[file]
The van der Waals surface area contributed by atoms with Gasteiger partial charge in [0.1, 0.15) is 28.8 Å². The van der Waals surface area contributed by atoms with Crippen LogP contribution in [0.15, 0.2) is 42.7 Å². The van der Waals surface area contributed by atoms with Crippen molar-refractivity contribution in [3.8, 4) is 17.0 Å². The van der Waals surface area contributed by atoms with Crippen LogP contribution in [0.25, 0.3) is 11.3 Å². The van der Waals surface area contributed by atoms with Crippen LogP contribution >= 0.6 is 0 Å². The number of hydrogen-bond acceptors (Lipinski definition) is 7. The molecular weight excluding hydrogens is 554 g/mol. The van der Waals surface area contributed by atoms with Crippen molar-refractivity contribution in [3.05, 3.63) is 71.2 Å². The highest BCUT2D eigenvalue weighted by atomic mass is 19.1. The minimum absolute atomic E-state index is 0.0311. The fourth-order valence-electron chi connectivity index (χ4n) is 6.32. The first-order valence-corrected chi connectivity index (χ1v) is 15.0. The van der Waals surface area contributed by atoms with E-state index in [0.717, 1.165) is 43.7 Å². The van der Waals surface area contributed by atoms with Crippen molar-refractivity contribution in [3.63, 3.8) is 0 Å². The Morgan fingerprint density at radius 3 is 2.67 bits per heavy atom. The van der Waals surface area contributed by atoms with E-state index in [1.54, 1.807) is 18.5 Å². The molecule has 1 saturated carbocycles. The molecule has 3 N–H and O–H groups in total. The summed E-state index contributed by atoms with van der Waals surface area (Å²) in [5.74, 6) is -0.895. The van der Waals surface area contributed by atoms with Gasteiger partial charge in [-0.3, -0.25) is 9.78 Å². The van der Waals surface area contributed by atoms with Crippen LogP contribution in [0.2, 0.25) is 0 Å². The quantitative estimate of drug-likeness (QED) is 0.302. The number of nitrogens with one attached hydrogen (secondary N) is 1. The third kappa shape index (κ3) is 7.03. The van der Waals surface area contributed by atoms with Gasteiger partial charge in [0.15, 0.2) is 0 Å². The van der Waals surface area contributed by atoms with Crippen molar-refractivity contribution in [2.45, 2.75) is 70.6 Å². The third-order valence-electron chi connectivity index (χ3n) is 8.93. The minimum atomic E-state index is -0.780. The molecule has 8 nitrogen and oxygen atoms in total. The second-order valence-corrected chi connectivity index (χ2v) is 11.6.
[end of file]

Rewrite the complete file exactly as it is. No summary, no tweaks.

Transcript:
The van der Waals surface area contributed by atoms with Gasteiger partial charge in [0.1, 0.15) is 28.8 Å². The van der Waals surface area contributed by atoms with Crippen LogP contribution in [0.15, 0.2) is 42.7 Å². The van der Waals surface area contributed by atoms with Crippen molar-refractivity contribution in [3.8, 4) is 17.0 Å². The van der Waals surface area contributed by atoms with Crippen LogP contribution in [0.25, 0.3) is 11.3 Å². The van der Waals surface area contributed by atoms with Crippen LogP contribution >= 0.6 is 0 Å². The number of hydrogen-bond acceptors (Lipinski definition) is 7. The molecular weight excluding hydrogens is 554 g/mol. The van der Waals surface area contributed by atoms with Crippen molar-refractivity contribution in [3.05, 3.63) is 71.2 Å². The highest BCUT2D eigenvalue weighted by atomic mass is 19.1. The minimum absolute atomic E-state index is 0.0311. The fourth-order valence-electron chi connectivity index (χ4n) is 6.32. The first-order valence-corrected chi connectivity index (χ1v) is 15.0. The van der Waals surface area contributed by atoms with E-state index in [0.717, 1.165) is 43.7 Å². The van der Waals surface area contributed by atoms with Crippen molar-refractivity contribution in [3.63, 3.8) is 0 Å². The Morgan fingerprint density at radius 3 is 2.67 bits per heavy atom. The van der Waals surface area contributed by atoms with E-state index in [1.54, 1.807) is 18.5 Å². The molecule has 1 saturated carbocycles. The molecule has 3 N–H and O–H groups in total. The summed E-state index contributed by atoms with van der Waals surface area (Å²) in [5.74, 6) is -0.895. The van der Waals surface area contributed by atoms with Gasteiger partial charge in [-0.3, -0.25) is 9.78 Å². The van der Waals surface area contributed by atoms with Crippen LogP contribution in [0.2, 0.25) is 0 Å². The quantitative estimate of drug-likeness (QED) is 0.302. The number of nitrogens with one attached hydrogen (secondary N) is 1. The third kappa shape index (κ3) is 7.03. The van der Waals surface area contributed by atoms with Gasteiger partial charge in [0.15, 0.2) is 0 Å². The van der Waals surface area contributed by atoms with Crippen molar-refractivity contribution in [2.45, 2.75) is 70.6 Å². The third-order valence-electron chi connectivity index (χ3n) is 8.93. The minimum atomic E-state index is -0.780. The molecule has 8 nitrogen and oxygen atoms in total. The second-order valence-corrected chi connectivity index (χ2v) is 11.6.